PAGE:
This September will mark the 20th anniversary of when al Qaeda suicide terrorists under the command of Bin Laden used hijacked airplanes to destroy the World Trade Center and do serious damage to the Pentagon. A fourth plane recaptured by passengers crashed into a Pennsylvania field.
When it was over, 2,977 Americans were killed, making it the deadliest attack on US soil in American history.
Understanding Israel’s Latest Attack on Gaza, and Who Benefits
“Both sides need to de-escalate.”
“No one benefits from this. ”
You’ll hear a lot of statements like that from pundits, elected officials, government spokespeople, and mainstream media anytime there’s violence in Israel-Palestine.
In the last few days, Israeli warplanes, armed drones, and artillery mounted on tanks have killed more than 119 Palestinians in the besieged and blockaded Gaza Strip. Thirty-one of them were children. Rocket fire from Gaza left eight Israelis, including one child dead.
It’s easy to say no one benefits. But it’s not true.
Binyamin Netanyahu, Israel’s prime minister, has a whole lot to gain from this assault — among other things, it may keep him out of jail. More broadly, Israel’s strategic military planners have been waiting for another attack on Gaza. And for Israel’s arms manufacturers, assaulting Gaza is what the leading Israeli daily newspaper Ha’aretz has called “a cash cow.”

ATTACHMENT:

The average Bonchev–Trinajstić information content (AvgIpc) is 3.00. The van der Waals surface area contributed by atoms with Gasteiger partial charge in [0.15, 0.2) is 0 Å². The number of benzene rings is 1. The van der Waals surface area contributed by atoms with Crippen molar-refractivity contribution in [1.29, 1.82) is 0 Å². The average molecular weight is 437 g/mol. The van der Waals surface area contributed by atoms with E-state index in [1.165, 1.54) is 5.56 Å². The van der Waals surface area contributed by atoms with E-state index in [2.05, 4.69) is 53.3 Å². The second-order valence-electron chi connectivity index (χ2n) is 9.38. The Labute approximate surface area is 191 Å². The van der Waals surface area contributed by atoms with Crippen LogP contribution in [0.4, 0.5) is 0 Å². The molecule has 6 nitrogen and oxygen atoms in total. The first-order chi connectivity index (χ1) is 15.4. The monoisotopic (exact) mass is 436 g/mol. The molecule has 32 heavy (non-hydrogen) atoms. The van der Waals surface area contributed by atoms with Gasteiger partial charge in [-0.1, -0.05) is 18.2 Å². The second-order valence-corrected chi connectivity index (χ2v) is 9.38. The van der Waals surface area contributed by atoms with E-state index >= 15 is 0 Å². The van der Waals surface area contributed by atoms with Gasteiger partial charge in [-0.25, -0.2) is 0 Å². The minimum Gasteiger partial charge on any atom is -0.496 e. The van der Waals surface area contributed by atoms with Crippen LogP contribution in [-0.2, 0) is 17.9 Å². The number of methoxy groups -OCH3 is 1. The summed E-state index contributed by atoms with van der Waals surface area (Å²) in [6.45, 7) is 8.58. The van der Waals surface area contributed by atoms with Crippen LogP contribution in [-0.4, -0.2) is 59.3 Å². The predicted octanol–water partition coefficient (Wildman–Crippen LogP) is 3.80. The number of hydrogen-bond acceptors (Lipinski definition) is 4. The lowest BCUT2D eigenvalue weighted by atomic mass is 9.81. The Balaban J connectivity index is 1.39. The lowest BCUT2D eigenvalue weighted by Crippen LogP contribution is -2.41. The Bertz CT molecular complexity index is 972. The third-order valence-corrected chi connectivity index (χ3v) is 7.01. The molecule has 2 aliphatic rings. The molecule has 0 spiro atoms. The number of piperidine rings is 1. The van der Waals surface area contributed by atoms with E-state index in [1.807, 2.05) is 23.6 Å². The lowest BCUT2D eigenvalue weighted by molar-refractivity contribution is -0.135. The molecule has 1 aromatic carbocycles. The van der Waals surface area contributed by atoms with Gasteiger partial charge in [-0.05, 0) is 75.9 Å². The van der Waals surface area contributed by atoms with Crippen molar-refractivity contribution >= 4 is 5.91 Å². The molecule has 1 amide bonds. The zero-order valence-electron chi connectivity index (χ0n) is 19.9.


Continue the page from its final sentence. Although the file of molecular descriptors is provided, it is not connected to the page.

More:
A Series of Provocations
It’s important to understand the specific factors that led to the current escalation in Israel’s horrific air war against Gaza.
The Hamas rocket fire that began on May 10 did not come out of nowhere. It was a response to Israeli police and settler attacks against Palestinians in Jerusalem, indeed across much of the West Bank as well.
Those attacks included demolitions to force Palestinians out of their homes and the continuing threat of eviction for families in the Sheikh Jarrah neighborhood of occupied East Jerusalem. They included police denying Palestinians access to the steps of the Damascus Gate of the Old City, their traditional gathering place to share iftar (sunset) meals during the fasting month of Ramadan.
And they included the deliberate provocation — not only to Palestinians but to Muslims everywhere — of Israeli police raiding the al-Aqsa Mosque, the third holiest site in all of Islam, shooting stun grenades, tear gas, and rubber bullets at worshipers at morning prayer in and around the mosque.
Meanwhile, given the experience of Gaza’s 2 million people — half of whom are children and around three-quarters of whom are refugees, who have lived through 14 years of a crippling Israeli blockade of the over-crowded, impoverished strip — it was hardly a surprise that such provocative actions would lead to a military response from Hamas.
But these actions don’t explain Israel’s choice — and it was certainly a choice — to immediately escalate its military assault to the level of full-scale war. So what does explain it?
Prime Minister Netanyahu is on trial and facing years in jail for a wide range of corruption charges. As long as he remains prime minister, he can’t be jailed — but if he loses his ruling coalition, as he was on the verge of doing just before this crisis, he could go to prison.
So for Netayanhu, maintaining public support is not just a political goal but an urgent personal necessity. The mobilization of troops and the sight of Israel’s military in action allows him to reprise his longstanding role as the ultimate “protector” of Israel against its “enemy” — whoever the chosen enemy du jour might be.